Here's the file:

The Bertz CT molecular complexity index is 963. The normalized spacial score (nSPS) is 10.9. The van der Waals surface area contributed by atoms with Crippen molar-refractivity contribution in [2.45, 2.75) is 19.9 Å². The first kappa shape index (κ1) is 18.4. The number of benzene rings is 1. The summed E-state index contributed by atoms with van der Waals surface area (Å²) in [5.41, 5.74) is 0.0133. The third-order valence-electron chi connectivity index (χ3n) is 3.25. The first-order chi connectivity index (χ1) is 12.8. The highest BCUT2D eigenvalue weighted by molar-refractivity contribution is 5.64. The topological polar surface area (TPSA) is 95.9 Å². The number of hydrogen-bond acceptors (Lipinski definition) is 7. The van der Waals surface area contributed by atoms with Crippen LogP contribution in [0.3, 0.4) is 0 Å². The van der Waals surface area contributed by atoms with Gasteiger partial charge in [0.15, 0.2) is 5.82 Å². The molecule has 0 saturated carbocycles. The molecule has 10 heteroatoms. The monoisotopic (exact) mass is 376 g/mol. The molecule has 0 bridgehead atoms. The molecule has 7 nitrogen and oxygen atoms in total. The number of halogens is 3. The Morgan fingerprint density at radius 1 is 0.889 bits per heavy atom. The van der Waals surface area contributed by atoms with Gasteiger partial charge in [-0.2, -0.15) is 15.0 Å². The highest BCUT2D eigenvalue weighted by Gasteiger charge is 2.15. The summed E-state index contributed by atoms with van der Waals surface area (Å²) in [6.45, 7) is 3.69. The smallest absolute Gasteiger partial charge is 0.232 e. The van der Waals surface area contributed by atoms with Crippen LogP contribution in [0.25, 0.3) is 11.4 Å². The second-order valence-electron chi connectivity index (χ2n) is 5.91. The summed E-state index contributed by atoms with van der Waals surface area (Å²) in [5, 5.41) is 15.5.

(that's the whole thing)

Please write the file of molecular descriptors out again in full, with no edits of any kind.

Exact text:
The Bertz CT molecular complexity index is 963. The normalized spacial score (nSPS) is 10.9. The van der Waals surface area contributed by atoms with Crippen molar-refractivity contribution in [2.45, 2.75) is 19.9 Å². The first kappa shape index (κ1) is 18.4. The number of benzene rings is 1. The summed E-state index contributed by atoms with van der Waals surface area (Å²) in [5.41, 5.74) is 0.0133. The third-order valence-electron chi connectivity index (χ3n) is 3.25. The first-order chi connectivity index (χ1) is 12.8. The highest BCUT2D eigenvalue weighted by molar-refractivity contribution is 5.64. The topological polar surface area (TPSA) is 95.9 Å². The number of hydrogen-bond acceptors (Lipinski definition) is 7. The van der Waals surface area contributed by atoms with Crippen LogP contribution in [0.3, 0.4) is 0 Å². The van der Waals surface area contributed by atoms with Gasteiger partial charge in [0.15, 0.2) is 5.82 Å². The molecule has 0 saturated carbocycles. The molecule has 10 heteroatoms. The monoisotopic (exact) mass is 376 g/mol. The molecule has 0 bridgehead atoms. The molecule has 7 nitrogen and oxygen atoms in total. The number of halogens is 3. The Morgan fingerprint density at radius 1 is 0.889 bits per heavy atom. The van der Waals surface area contributed by atoms with Gasteiger partial charge in [-0.2, -0.15) is 15.0 Å². The highest BCUT2D eigenvalue weighted by Gasteiger charge is 2.15. The summed E-state index contributed by atoms with van der Waals surface area (Å²) in [6.45, 7) is 3.69. The smallest absolute Gasteiger partial charge is 0.232 e. The van der Waals surface area contributed by atoms with Crippen LogP contribution in [0.25, 0.3) is 11.4 Å². The second-order valence-electron chi connectivity index (χ2n) is 5.91. The summed E-state index contributed by atoms with van der Waals surface area (Å²) in [5, 5.41) is 15.5.